Being challenged when it comes to human rights abuses that do not victimize—actually or allegedly—Muslim Arabs is indeed a general problem of the PA’s milieu. Author Savo Heleta notes that “the Middle Eastern media, such as Al Jazeera, covered the [recent Israel-Hamas] conflict [in Gaza] 24/7,” helping spark major demonstrations of rage against Israel and sympathy for the Gazans. Heleta asks, however, “why the Darfur conflict has never received similar attention” even though “over the past six years, about 200,000 have died [there] from fighting, starvation and disease [and] more than 2 million Darfurians…are living in refugee camps…. To this day, not one Arab or Muslim leader has publicly criticized Sudan’s actions in Darfur.”

A failure to criticize is only the half of it; at Monday’s opening of the Arab summit in Doha, Qatar, Sudanese president Omar al-Bashir was warmly received and “fellow Arab leaders rall[ied] behind him” when UN secretary-general Ban Ki-moon criticized him for expelling aid agencies from Darfur. Bashir had expelled the agencies after, earlier in March, the International Criminal Court at The Hague issued a warrant for his arrest on charges of crimes against humanity and war crimes.

On Saturday, however, Arab League secretary-general Amr Moussa said the League would “continue our efforts to halt the implementation of the warrant,” and at Doha, Syrian president Bashar Assad said the summit should take a “daring, clear and direct stance” against the ICC’s charges.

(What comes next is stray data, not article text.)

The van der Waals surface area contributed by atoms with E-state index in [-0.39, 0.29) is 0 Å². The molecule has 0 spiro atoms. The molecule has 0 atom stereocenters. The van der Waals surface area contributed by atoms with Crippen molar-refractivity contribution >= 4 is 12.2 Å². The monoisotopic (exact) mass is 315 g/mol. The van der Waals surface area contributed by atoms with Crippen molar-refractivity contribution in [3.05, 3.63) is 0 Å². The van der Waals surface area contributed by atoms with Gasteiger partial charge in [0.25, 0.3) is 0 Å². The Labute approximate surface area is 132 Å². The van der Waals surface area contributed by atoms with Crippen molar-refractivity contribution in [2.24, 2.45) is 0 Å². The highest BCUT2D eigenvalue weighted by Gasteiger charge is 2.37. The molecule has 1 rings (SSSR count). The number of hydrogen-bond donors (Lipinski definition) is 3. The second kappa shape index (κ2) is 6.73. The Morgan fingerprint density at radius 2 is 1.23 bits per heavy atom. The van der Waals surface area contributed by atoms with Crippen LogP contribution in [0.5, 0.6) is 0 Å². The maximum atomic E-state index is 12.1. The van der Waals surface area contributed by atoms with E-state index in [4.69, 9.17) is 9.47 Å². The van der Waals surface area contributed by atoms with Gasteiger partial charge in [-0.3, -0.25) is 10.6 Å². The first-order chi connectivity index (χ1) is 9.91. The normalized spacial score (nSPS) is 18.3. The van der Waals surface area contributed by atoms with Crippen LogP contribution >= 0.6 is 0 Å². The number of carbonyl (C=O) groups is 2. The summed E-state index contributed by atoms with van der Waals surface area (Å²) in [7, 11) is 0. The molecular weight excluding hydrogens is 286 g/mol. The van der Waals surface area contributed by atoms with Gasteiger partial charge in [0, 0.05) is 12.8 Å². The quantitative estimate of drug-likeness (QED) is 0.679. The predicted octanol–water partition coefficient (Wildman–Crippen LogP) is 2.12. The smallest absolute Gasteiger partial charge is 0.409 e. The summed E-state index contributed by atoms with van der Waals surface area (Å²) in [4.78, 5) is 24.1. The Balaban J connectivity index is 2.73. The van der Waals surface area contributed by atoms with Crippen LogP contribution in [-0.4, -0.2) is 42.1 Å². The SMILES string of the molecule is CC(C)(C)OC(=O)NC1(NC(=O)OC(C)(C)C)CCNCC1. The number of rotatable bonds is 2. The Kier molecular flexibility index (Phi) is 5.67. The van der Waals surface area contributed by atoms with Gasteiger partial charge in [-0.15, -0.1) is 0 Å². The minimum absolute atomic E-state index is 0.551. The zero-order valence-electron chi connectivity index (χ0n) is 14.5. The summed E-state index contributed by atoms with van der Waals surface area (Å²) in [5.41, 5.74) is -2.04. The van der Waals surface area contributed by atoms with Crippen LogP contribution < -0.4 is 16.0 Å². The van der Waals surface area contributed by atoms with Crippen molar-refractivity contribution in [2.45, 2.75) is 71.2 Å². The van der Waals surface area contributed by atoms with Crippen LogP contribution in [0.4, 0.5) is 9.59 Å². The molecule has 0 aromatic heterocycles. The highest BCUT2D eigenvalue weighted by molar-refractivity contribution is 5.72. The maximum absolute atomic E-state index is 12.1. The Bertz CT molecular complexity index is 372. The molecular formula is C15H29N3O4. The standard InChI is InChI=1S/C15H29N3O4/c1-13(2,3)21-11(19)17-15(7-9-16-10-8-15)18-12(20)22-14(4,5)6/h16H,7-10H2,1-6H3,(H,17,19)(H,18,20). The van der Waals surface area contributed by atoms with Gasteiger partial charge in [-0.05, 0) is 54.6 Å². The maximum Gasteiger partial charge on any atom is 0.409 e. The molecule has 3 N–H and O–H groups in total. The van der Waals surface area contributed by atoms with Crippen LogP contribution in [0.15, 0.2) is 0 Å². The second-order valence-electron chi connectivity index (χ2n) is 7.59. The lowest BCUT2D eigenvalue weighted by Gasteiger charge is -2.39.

Also among those present at the summit was Abbas, who used the opportunity to slam Operation Cast Lead as a “criminal war” against “helpless civilians,” never mentioning the thousands of rockets fired by his ostensible rival Hamas, and to condemn Israel’s security fence as a “racist wall” while stating: “We must take a decisive stance of solidarity alongside fraternal Sudan and President Omar al-Bashir.”

Against this backdrop, the fate of the disbanded youth orchestra and its ostracized conductor—guilty of performing for 30 survivors of a very politically incorrect genocide—makes sense. If Israel cooperates in turning the PA into a sovereign state abutting its population centers, its fate will be much worse.

P. David Hornik is a freelance writer and translator living in Beersheva. He blogs at http://pdavidhornik.typepad.com/. He can be reached at pdavidh2001@yahoo.com.